Enough Food to Feed an Army

by J.D. Roth

When Kris and I moved from our house in Canby, we swore we’d stop hoarding food. In Canby we were both notorious hoarders. My pantry shelf was filled with dozens of cans of beans: chili beans, baked beans, bean with bacon soup. Kris’ pantry shelf was filled with various tomato products: tomato soup, ravioli, corn beef hash. Our chest freezer was full of breads and berries, some of which we’d frozen a decade ago. (No joke.)

We didn’t move most of the food, and we vowed that at the new house we wouldn’t hoard as much. Ha! Maybe it’s a disease.

I’m not sure where Kris got her hoarding habits (though I did once have some twenty-year-old cocoa at her grandmother’s house), but I know where I got mine. I grew up Mormon. As Mormons, we obeyed the dictum to lay by a one-year supply of food in case of emergency. We were big on emergency preparedness. Out in the shop we had an entire storage room devoted to emergency rations: freeze-dried fruits, large drums filled with wheat, vast quantities of powdered milk. We had what seemed like hundreds of bags and cans from Deseret Industries.

Now that I am older, I have an innate drive to hoard food. Even in the new house, my pantry shelf is again filled with all manner of beans. We have more space, though, so I’ve begun to hoard other things, such as breakfast cereals. For some reason, whenever I find a breakfast cereal I like, especially if it can be purchased cheaply, I stock up. I have several boxes of Trader Joe’s Essentials, of Kellogg’s raisin bran, of generic spoon-sized shredded wheat. I also have large stockpiles of premium chocolate and of scotch whiskey. (These last two probably oughtn’t be considered food.)

Kris has moved my cache of Asian food down to the basement. During my Asian phase about five years ago, I bought all manner of sauce and powder and condiment. I made maybe two meals from all of this stuff and then forgot about it.

A couple weeks ago, I decided it was time to use some of my Asian food. I dug out two cans of curry sauce and started to prepare a deluxe curry feast. I bought some chicken. I chopped some vegetables. However, when I opened the curry sauce, I discovered it had turned into curry bricks. With much coaxing, I managed to convert the solid to a liquid once more, but I was shocked — shocked! — at the oil slick that floated on the surface of the stuff. I checked the nutrition information. Each can of the curry sauce contained over 2000 calories. My saucepan contained about 4500 calories of curry sauce, and I hadn’t even added the meat and vegetables yet. I’m willing to indulge in a lot of high-calorie meals, but this was too much even for me. And, as you might have guessed, ultimately the sauce had spoiled anyway; I’m sure it wasn’t poisoned yet, but it had begun to turn. I threw it all away and prepared my chicken and vegetables in a more traditional fashion.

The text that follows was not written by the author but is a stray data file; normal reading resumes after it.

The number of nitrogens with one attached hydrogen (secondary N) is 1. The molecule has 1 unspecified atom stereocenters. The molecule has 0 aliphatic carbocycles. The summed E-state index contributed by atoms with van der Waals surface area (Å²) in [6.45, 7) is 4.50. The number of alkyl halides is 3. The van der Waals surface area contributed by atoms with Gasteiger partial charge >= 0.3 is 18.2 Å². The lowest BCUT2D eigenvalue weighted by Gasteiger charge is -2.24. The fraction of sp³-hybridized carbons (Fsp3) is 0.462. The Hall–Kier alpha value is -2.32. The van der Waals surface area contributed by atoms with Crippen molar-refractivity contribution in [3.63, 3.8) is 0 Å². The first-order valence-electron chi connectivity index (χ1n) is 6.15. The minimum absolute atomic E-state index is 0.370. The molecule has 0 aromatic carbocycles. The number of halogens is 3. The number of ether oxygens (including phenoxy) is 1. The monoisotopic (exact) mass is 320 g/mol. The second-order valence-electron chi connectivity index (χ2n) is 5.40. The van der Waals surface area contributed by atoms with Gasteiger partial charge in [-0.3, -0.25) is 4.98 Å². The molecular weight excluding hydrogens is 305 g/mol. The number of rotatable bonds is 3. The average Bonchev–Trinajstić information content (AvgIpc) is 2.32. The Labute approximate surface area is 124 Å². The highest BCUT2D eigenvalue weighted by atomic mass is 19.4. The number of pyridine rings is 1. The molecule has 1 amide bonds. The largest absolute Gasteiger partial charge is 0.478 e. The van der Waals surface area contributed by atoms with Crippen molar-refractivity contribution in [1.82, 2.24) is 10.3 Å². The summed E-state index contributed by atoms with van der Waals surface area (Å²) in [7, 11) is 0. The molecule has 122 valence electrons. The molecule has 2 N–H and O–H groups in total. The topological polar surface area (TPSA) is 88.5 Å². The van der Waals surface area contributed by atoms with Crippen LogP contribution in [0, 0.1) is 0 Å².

Now it seems that Kris and I may be beginning to hoard in mass quantities. We recently joined some of her co-workers to purchase a cow. She brought home about seventy-five pounds of beef the other night, and I spent ten minutes loading ground beef and steaks and ground beef and roasts and ground beef into the chest freezer. (To make room, I had to throw away three bags of rotten bananas that Kris was hoarding — they were making the freezer smell like bananas. “I was going to use those for muffins,” she said, “but I guess I can just buy new bananas.”)

We keep more food than many families of four. When will we eat it all?

When I got home from work yesterday, John Little was outside in his yard. “Hey!” he said. “Do you like salmon?”

“Hell yes!” I said. We’d just had a fantastic salmon dinner at Jeremy and Jennifer‘s house the night before. John scurried into his house and returned with a bag filled with frozen filets.

“This is from my last Alaska trip,” he said. “I haven’t gotten around to eating it and I don’t want it to go to waste.” John is a retired schoolteacher. He spends his winters in New Zealand, and he spends his summers in Alaska on his fishing boat.

I thanked him for the fish, then took it to the garage where I crammed it into the freezer with the cow. Later, I called Jenn for her salmon recipe. Kris and I are going to eat well in 2006, and we won’t even have to buy groceries. We can live off our hoarded reserves.

Updated: 14 December 2005

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